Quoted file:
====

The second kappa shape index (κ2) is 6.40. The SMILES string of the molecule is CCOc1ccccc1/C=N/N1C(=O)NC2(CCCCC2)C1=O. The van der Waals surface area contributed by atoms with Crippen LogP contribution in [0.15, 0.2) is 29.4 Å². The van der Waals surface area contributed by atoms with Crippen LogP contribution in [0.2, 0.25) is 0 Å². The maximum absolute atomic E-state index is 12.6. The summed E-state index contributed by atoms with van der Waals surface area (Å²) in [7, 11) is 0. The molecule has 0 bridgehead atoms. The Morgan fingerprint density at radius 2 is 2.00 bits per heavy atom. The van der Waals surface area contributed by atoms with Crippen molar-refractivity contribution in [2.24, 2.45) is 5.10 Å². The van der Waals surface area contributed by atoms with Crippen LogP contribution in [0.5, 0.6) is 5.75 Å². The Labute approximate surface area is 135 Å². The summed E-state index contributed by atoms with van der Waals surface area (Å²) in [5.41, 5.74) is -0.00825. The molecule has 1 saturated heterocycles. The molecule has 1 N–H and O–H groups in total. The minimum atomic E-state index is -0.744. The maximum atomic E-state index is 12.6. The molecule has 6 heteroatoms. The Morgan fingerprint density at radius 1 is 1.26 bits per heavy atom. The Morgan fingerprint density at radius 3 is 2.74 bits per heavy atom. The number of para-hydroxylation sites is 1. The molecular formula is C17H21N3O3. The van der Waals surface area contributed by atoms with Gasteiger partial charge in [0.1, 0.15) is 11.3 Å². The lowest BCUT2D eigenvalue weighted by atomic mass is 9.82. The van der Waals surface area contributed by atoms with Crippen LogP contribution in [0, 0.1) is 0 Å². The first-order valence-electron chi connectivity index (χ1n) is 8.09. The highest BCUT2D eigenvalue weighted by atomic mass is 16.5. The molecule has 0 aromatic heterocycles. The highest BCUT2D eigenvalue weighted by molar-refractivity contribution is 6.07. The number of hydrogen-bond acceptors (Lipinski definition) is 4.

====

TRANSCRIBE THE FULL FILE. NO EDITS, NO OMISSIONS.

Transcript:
The second kappa shape index (κ2) is 6.40. The SMILES string of the molecule is CCOc1ccccc1/C=N/N1C(=O)NC2(CCCCC2)C1=O. The van der Waals surface area contributed by atoms with Crippen LogP contribution in [0.15, 0.2) is 29.4 Å². The van der Waals surface area contributed by atoms with Crippen LogP contribution in [0.2, 0.25) is 0 Å². The maximum absolute atomic E-state index is 12.6. The summed E-state index contributed by atoms with van der Waals surface area (Å²) in [7, 11) is 0. The molecule has 0 bridgehead atoms. The Morgan fingerprint density at radius 2 is 2.00 bits per heavy atom. The van der Waals surface area contributed by atoms with Crippen molar-refractivity contribution in [2.24, 2.45) is 5.10 Å². The van der Waals surface area contributed by atoms with Crippen LogP contribution in [0.5, 0.6) is 5.75 Å². The Labute approximate surface area is 135 Å². The summed E-state index contributed by atoms with van der Waals surface area (Å²) in [5.41, 5.74) is -0.00825. The molecule has 1 saturated heterocycles. The molecule has 1 N–H and O–H groups in total. The minimum atomic E-state index is -0.744. The maximum atomic E-state index is 12.6. The molecule has 6 heteroatoms. The Morgan fingerprint density at radius 1 is 1.26 bits per heavy atom. The Morgan fingerprint density at radius 3 is 2.74 bits per heavy atom. The number of para-hydroxylation sites is 1. The molecular formula is C17H21N3O3. The van der Waals surface area contributed by atoms with Gasteiger partial charge in [0.1, 0.15) is 11.3 Å². The lowest BCUT2D eigenvalue weighted by atomic mass is 9.82. The van der Waals surface area contributed by atoms with Crippen LogP contribution in [0, 0.1) is 0 Å². The first-order valence-electron chi connectivity index (χ1n) is 8.09. The highest BCUT2D eigenvalue weighted by atomic mass is 16.5. The molecule has 0 aromatic heterocycles. The highest BCUT2D eigenvalue weighted by molar-refractivity contribution is 6.07. The number of hydrogen-bond acceptors (Lipinski definition) is 4.